John G. Murphy John G. Murphy Senior Vice President for International Policy

Published

April 06, 2022

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American manufacturers are on a roll. In sharp contrast to the “we don’t make anything here” refrain commonly heard in Washington, U.S. industrial production has risen by two-thirds in the past 30 years in inflation-adjusted terms. Manufacturing has bounced back from the pandemic recession and today employs 12.6 million Americans, with average earnings topping $30 per hour.

Trade is essential to the success of U.S. manufacturers. American exports of manufactured goods surpassed $1.13 trillion in 2021, a sum representing nearly half the sector’s total output. In other words, nearly half of everything made in American factories is destined for consumers overseas.

But there’s more to do to ensure that American manufacturers can secure the benefits of international trade and sharpen their global competitiveness.

How Can U.S. Manufacturers Win Better Access to Markets Abroad?

The answer to this question is simple: America’s trade agreements are designed to tear down the tariffs and other trade barriers that block U.S. exports, and they’ve delivered tremendous benefits for U.S. manufacturers and the workers they employ.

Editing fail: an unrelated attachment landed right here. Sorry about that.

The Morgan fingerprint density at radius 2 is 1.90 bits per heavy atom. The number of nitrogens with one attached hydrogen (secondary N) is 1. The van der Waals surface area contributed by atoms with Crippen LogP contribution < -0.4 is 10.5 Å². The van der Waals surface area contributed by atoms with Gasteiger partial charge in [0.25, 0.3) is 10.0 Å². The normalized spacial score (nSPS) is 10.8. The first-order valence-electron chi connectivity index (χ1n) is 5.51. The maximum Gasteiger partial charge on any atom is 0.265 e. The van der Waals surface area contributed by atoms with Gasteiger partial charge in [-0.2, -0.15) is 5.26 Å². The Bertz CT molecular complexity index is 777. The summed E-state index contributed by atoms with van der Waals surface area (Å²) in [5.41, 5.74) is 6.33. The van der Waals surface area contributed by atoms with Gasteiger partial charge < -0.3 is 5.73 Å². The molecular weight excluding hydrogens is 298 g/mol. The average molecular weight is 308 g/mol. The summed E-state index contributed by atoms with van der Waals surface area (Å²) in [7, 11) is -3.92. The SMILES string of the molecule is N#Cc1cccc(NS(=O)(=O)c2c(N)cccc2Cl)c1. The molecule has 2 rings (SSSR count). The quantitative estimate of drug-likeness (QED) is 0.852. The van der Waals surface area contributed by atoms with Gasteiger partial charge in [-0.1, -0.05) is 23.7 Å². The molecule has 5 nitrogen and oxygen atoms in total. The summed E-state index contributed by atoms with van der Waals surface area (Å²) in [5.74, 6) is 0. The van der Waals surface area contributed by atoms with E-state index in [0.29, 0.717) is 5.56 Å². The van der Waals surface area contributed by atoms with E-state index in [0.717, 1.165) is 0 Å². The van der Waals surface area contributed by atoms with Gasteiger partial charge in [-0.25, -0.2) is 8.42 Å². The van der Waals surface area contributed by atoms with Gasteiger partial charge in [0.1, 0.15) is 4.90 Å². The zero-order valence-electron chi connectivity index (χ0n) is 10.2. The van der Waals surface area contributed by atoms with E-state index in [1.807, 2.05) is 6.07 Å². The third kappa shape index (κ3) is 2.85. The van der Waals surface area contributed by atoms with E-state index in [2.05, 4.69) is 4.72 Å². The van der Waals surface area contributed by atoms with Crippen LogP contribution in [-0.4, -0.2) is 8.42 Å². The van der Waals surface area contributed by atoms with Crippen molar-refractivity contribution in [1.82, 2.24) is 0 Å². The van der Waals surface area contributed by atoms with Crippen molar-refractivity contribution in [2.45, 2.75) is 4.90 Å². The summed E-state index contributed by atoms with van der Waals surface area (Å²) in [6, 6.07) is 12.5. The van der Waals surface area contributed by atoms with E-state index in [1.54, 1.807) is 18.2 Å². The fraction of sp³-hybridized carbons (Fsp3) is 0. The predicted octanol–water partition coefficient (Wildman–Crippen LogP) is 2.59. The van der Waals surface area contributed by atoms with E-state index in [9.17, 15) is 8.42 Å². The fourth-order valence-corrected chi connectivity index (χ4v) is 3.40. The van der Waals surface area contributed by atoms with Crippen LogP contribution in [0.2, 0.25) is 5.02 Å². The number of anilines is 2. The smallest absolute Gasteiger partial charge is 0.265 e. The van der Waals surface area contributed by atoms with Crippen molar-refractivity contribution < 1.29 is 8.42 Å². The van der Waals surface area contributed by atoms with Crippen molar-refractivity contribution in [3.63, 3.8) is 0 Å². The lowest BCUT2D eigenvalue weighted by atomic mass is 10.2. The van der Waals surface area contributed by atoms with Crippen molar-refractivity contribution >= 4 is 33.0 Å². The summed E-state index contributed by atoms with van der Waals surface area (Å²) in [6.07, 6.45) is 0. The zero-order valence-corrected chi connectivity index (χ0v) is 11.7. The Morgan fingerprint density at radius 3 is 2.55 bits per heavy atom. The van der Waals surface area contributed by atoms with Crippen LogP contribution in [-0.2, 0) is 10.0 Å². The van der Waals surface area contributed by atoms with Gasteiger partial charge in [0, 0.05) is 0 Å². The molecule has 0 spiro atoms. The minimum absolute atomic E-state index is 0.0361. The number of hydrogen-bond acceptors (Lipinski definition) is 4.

The U.S. has trade agreements with 20 countries representing just 7% of the world’s population, but these countries purchase nearly half of all U.S. exports. This shows a good trade agreement can turn even small markets into big opportunities.

However, while other economies race to ink new deals, the U.S. has not entered an agreement with a new trade partner in a decade. The Biden administration has yet to embrace a market-opening trade agenda — not even uncontroversial initiatives it inherited such as trade negotiations with the UK, our closest ally, or Kenya, a promising market in East Africa.

Meanwhile, the EU has 46 trade agreements with 78 countries, and a massive trade pact called the Regional Comprehensive Economic Partnership covering all of East Asia entered into force on January 1. These agreements mean better access to some of the world’s fastest growing markets — but not for American manufacturers.

The U.S. needs to get back in the game on trade agreements. America’s ability to deliver on a “make it here, sell it everywhere” agenda for U.S. manufacturers depends on it.

What Can Congress Do for U.S. Manufacturers?

Plenty. To start with the low-hanging fruit, the Chamber has urged Congress to pass the long-delayed Miscellaneous Tariff Bill (MTB), which the Senate approved as part of a broader trade package nearly a year ago on a 91-4 vote. With a three-decade track record of success, MTBs temporarily eliminate tariffs on select goods. The U.S. International Trade Commission leads a rigorous vetting process established by Congress to confirm that products proposed for tariff relief are not made in the U.S. or are unavailable in sufficient quantities to meet U.S. manufacturers’ needs.